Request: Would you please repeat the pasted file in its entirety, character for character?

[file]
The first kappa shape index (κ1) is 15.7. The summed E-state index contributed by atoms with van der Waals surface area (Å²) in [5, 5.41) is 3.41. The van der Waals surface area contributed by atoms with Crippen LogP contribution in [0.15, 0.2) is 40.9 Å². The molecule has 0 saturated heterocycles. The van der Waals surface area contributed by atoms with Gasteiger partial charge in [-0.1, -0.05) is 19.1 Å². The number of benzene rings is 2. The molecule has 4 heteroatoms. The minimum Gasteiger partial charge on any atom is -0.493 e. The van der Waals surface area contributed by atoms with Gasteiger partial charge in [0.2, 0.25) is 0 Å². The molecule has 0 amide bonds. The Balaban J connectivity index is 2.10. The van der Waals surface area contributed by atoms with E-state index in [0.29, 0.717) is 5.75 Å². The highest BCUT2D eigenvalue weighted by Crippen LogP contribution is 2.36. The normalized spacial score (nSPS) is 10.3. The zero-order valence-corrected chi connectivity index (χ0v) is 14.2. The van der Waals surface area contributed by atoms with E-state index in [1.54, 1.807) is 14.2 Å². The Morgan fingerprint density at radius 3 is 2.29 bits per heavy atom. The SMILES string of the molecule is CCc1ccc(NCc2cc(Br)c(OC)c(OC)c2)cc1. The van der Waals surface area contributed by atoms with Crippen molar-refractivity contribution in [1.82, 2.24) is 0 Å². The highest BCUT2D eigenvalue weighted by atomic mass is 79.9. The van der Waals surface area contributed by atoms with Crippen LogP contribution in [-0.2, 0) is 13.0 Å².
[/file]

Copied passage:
The first kappa shape index (κ1) is 15.7. The summed E-state index contributed by atoms with van der Waals surface area (Å²) in [5, 5.41) is 3.41. The van der Waals surface area contributed by atoms with Crippen LogP contribution in [0.15, 0.2) is 40.9 Å². The molecule has 0 saturated heterocycles. The van der Waals surface area contributed by atoms with Gasteiger partial charge in [-0.1, -0.05) is 19.1 Å². The number of benzene rings is 2. The molecule has 4 heteroatoms. The minimum Gasteiger partial charge on any atom is -0.493 e. The van der Waals surface area contributed by atoms with Gasteiger partial charge in [0.2, 0.25) is 0 Å². The molecule has 0 amide bonds. The Balaban J connectivity index is 2.10. The van der Waals surface area contributed by atoms with E-state index in [0.29, 0.717) is 5.75 Å². The highest BCUT2D eigenvalue weighted by Crippen LogP contribution is 2.36. The normalized spacial score (nSPS) is 10.3. The zero-order valence-corrected chi connectivity index (χ0v) is 14.2. The van der Waals surface area contributed by atoms with E-state index in [1.54, 1.807) is 14.2 Å². The Morgan fingerprint density at radius 3 is 2.29 bits per heavy atom. The SMILES string of the molecule is CCc1ccc(NCc2cc(Br)c(OC)c(OC)c2)cc1. The van der Waals surface area contributed by atoms with Crippen molar-refractivity contribution in [1.82, 2.24) is 0 Å². The highest BCUT2D eigenvalue weighted by atomic mass is 79.9. The van der Waals surface area contributed by atoms with Crippen LogP contribution in [-0.2, 0) is 13.0 Å².